Prothonotary Warbler. Protonotaria citrea. In April, 1888, I recorded a specimen of this Warbler which was sent to me for identification by the keeper of Montauk Light, and which I supposed was the first one that had been taken in New York State. I find, however, that as early as May, 1849, one was shot at Jamaica, Queens Co. It was a male in fine breeding plumage, and was mounted by Mr. Akhurst. It is the only one he ever saw from Long Island. William Dutcher. ================= Prothonotary Warbler near New York City. In the early morning of June 2 last [1894] near Yonkers, New York, I had the great pleasure of seeing a Prothonotary Warbler (Protonotaria citrea) and listening to its song. The exact locality was rather more than a mile east of the Hudson River, and half that distance beyond Van Cortlandt Park at the northern limit of New York City. In the woods at this point a shallow pond, or pool, spreads itself among a scattered grouping of trees and bushes. This was clearly the attraction which kept the bird about the spot, enabling me to watch it at leisure. It was not at all shy, and much of the time was so near to me that, though nay field-glass was not dispensed with, there was no need of it for purpose of identification. The exquisite bird kept constantly over the water, frequently coming into conspicuous view on open horizontal branches and sometimes clinging momentarily against a tree trunk. Its usual motions were leisurely, the movements of the head sometimes quite Vireonine. The song, which was repeated at short intervals, though not at all remarkable, was very distinctive, and not fairly to be compared with any other known to me. Listening to it, it seemed as if an unpractised ear might perhaps have associated it with the Golden-crowned Thrush [Ovenbird], not withstanding its weaker emphasis, with the five to eight notes pitched all on the same key. The call-note was not heard. This would appear to be the first known occurrence of this bird in the State outside of Long Island, where the capture of two has been recorded by Mr. Dutcher in April 1888. Eugene P. Bicknell, New York City. ====================

A Prothonotary Warbler in Central Park, New York City. On May 4 of the present year [1908] I saw and identified a Prothonotary Warbler (Protonotaria citrea) flying back and forth over one of the inlets of the lake in Central Park. I watched it nearly an hour, many times seeing it light in a bush not four feet from where I was sitting. I pronounced it a Prothonotary Warbler, then went to the Museum and examined a skin to make sure of it. I was attracted to the bird by its song which was new to me. On May 5, Mr. Chubb, of the Museum of Natural History, and Dr. Wiegman saw and identified it also. Anne A. CROLIUS, New York City. ============== A Prothonotary Warbler in Central Park While sitting by one of the inlets of the lake in Central Park on May 8, 1908, I was attracted by an unfamiliar song which awakened my curiosity and put me on the alert to watch for the singer. Very soon I saw what looked like a little gold ball flying toward me from the opposite bank, and lighting in a bush not four feet from me, it poured forth the song I so wanted to hear. I looked, and looked, and my heart gave a bound when I thought of a skin of a Prothonotary Warbler I had cherished for years, every feather of which I knew. "It is without doubt the bird," I exclaimed, "but how did it get so far away from its range?" I remained some time watching it fly back and forth, then went to the American Museum and reported it, and examined specimens to make sure I was right. So far as I know it has never been seen in the park before. On May 5, Mr. Chubb and Dr. Wiegman both saw this bird. Anne A. Crolius, New York City. ========================================= A Correction. The notice of a Prothonotary warbler in Central Park, in the June issue, by my mistake, the date of identification as May 8, instead of May 4. The bird was not seen after May 5. ANNE A. CROLIUS, New York City. =============================== Brooklyn: Townsend's Warbler. On the morning of 8 May 1947, while birding in Prospect Park, Brooklyn, N.Y., during a cold North-west wind, I observed a warbler fly in and land with a loud chip near the top of a tall evergreen. With 7 x 50 coated binoculars it was immediately apparent that the bird had a yellow face and under parts, with a black cap, throat, and cheek patch. In the ensuing half hour, the bird descended to lower levels and fed with other warblers in a sycamore maple, and thus afforded excellent views. It was unquestionably a male Townsend's Warbler. Cruickshank (Birds around New York City: 389, 1942) mentions the bird seen by Dr. W. T. Helmuth at East Hampton, Long Island, on August 18, 1934, as undoubtedly correct, but quotes Dr. Helmuth's suggestion that "if the species be mentioned at all...it be relegated to the hypothetical list." He mentions two other eastern records-one bird collected in Pennsylvania and one seen in Massachusetts. Considering the rarity of this Pacific Coast accidental, I was extremely fortunate to substantiate this record upon returning the following morning with Mr. Walter Sedwitz and observing the bird in the same area. That afternoon further confirmation was made by Mr. Geoffrey Carleton. The next morning, May 10, Mr. I. Alperin, Mr. W. Sedwitz and myself again located the bird, and a few hours later it was carefully observed by eight members of the Brooklyn Bird Club. The bird ranged from tree-tops to the very ground, itself. Everyone had ample opportunity to make detailed plumage studies. Although the specimen was not taken, I would like to suggest that this easily identifiable bird, observed by a dozen competent observers, be given place among the birds listed for New York State. -- DR. M. A. JACOBSON, New York, N.Y. =============================== TOWNSEND'S WARBLER IN CENTRAL PARK On the morning of 4 May 1963, while observing a heavy flight of warblers and other migrants in Central Park, I heard a strange warbler song. It was song patterned like that of the Black-throated Green Warbler but somehow different. After a short search I located the source of the song in the lower branches of a nearby tree. It was a warbler, and it superficially resembled the Black-throated Green Warbler. As I observed the bird from underneath, I immediately saw that this bird had dark cheek patches and that the underparts were yellowish with side streakings. The back and wing pattern were similar to the Black-throated Green Warbler, but the back was more heavily streaked. The bird flew out of sight after this short but close look from underneath. I had seen pictures of the Townsend's Warbler in various books and decided on this identification. However, the bird was not a bright, "picture-book" male Townsend's Warbler: the black in the cheek patch and the yellow of the face and underparts were not a bright black and yellow. This indicated that the bird was a sub-adult male. I later examined skins at the American Museum of Natural History and found some spring Townsend's Warblers that checked rather closely with the description given above. I also compared the spectrographs of the songs of the Townsend's Warbler and the Black-throated Green Warbler and found them similar. The bird defied the search of many observers the rest of the morning. In the afternoon two observers, Betty Loeb and Ben Gilbert, independently found and identified the bird as a Townsend's Warbler. -- Irving Cantor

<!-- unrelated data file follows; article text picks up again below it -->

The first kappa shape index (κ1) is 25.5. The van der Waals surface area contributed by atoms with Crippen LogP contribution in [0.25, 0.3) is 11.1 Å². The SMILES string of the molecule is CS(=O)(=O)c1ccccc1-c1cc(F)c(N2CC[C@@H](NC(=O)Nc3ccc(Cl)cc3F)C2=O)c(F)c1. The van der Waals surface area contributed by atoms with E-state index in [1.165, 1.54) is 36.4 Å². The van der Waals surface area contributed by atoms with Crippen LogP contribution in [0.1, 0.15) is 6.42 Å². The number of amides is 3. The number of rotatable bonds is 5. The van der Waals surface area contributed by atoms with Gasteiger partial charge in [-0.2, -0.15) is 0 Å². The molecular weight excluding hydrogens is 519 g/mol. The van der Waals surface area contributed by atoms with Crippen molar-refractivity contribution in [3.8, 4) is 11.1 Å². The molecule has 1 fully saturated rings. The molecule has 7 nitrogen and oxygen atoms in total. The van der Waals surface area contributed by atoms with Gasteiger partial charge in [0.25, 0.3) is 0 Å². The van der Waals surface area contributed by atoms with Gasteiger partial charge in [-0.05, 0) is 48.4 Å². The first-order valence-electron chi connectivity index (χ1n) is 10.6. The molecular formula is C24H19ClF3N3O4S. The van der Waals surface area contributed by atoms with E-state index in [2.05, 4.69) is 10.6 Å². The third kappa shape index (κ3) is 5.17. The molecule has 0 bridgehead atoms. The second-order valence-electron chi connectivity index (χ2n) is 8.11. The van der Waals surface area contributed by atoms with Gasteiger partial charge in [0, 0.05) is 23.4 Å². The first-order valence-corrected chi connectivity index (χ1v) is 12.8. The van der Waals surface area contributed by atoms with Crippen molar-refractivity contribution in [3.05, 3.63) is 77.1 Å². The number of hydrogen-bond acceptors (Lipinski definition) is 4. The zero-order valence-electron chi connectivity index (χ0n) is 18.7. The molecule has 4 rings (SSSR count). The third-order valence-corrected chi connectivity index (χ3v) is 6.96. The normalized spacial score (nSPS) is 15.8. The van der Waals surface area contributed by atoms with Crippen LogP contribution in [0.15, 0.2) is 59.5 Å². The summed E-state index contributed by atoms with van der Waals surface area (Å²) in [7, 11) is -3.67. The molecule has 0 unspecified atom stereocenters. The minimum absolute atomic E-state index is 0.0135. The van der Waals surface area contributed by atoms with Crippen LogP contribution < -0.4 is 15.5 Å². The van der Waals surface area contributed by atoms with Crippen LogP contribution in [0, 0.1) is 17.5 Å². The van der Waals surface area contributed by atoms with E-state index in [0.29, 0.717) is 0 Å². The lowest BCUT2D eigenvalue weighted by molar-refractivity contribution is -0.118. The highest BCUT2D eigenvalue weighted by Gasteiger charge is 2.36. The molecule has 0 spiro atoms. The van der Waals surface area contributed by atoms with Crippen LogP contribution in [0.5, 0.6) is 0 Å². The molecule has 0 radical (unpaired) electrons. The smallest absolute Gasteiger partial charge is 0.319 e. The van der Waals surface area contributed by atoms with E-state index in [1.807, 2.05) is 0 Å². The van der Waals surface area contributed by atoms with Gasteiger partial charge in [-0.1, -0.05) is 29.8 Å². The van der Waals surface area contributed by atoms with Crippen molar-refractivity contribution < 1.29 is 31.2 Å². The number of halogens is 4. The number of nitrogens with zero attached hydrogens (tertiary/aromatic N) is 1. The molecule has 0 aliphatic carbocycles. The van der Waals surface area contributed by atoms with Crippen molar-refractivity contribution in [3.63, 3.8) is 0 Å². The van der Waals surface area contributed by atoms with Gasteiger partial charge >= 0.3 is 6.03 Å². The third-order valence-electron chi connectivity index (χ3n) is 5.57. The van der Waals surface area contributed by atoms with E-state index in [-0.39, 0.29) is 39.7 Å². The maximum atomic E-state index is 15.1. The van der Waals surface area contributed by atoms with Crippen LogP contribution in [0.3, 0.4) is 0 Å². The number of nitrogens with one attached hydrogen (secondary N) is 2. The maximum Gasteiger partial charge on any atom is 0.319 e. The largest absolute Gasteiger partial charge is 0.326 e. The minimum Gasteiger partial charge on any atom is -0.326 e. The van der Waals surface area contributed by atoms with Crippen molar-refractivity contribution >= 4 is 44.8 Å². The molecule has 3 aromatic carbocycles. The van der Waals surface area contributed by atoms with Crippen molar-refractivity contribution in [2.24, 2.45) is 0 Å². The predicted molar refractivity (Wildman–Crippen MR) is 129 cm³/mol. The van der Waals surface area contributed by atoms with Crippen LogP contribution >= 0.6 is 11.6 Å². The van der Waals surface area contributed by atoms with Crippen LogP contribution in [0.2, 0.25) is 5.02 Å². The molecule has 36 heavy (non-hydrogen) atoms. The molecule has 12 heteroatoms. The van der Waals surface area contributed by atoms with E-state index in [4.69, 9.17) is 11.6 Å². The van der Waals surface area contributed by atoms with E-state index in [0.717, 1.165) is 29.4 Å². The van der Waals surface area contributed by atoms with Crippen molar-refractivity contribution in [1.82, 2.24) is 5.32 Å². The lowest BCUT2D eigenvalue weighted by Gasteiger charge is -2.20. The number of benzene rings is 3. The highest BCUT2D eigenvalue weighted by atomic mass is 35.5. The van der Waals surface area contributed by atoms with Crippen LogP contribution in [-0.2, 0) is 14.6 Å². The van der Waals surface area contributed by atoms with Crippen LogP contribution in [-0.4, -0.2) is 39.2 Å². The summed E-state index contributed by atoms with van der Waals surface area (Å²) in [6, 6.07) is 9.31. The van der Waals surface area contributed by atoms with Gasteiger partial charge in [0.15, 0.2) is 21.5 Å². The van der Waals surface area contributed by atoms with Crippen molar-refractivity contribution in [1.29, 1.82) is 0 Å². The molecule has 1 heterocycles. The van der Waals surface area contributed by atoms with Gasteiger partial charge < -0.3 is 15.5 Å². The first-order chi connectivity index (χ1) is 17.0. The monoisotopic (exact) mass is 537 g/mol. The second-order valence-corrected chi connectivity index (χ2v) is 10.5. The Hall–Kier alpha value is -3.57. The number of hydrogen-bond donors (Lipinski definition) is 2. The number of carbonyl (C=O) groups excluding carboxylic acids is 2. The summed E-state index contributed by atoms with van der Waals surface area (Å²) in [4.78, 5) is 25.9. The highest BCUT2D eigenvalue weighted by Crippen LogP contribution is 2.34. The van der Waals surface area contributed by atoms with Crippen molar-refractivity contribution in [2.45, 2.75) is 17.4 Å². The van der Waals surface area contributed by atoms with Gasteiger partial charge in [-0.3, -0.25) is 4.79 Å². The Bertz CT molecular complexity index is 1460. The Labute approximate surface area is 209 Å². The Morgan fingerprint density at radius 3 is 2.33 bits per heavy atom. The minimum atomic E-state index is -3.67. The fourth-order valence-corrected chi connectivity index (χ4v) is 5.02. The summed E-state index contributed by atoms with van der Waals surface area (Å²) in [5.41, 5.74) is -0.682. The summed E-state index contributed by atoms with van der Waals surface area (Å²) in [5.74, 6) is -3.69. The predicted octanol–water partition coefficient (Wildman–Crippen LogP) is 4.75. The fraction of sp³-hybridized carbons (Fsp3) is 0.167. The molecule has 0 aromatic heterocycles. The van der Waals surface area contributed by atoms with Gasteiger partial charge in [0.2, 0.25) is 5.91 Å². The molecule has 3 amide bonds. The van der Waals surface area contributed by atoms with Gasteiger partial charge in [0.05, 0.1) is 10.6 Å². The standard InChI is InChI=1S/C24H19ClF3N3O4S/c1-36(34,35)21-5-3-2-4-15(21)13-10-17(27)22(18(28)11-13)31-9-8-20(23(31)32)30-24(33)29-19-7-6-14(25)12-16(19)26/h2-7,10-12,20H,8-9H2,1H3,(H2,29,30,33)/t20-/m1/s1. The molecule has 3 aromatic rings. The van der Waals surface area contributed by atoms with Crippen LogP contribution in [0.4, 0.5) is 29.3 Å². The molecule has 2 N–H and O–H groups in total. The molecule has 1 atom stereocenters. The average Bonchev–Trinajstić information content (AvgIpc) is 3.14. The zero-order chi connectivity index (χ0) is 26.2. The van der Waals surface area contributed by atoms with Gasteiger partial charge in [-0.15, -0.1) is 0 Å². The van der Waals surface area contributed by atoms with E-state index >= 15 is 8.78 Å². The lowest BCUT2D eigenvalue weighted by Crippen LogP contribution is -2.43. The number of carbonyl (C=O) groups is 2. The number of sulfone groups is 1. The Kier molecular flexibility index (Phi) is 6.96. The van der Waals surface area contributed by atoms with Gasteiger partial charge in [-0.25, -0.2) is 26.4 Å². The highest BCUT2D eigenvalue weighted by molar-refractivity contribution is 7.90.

Deborah Allen and Robert DeCandido PhD Follow us on Twitter: @DAllenNYC and/or @BirdingBobNYC

Along The Bronx River 4 May 2007 in Infra-red Black-and-white (rdc)

#ProthonotaryWarbler #SpringMigration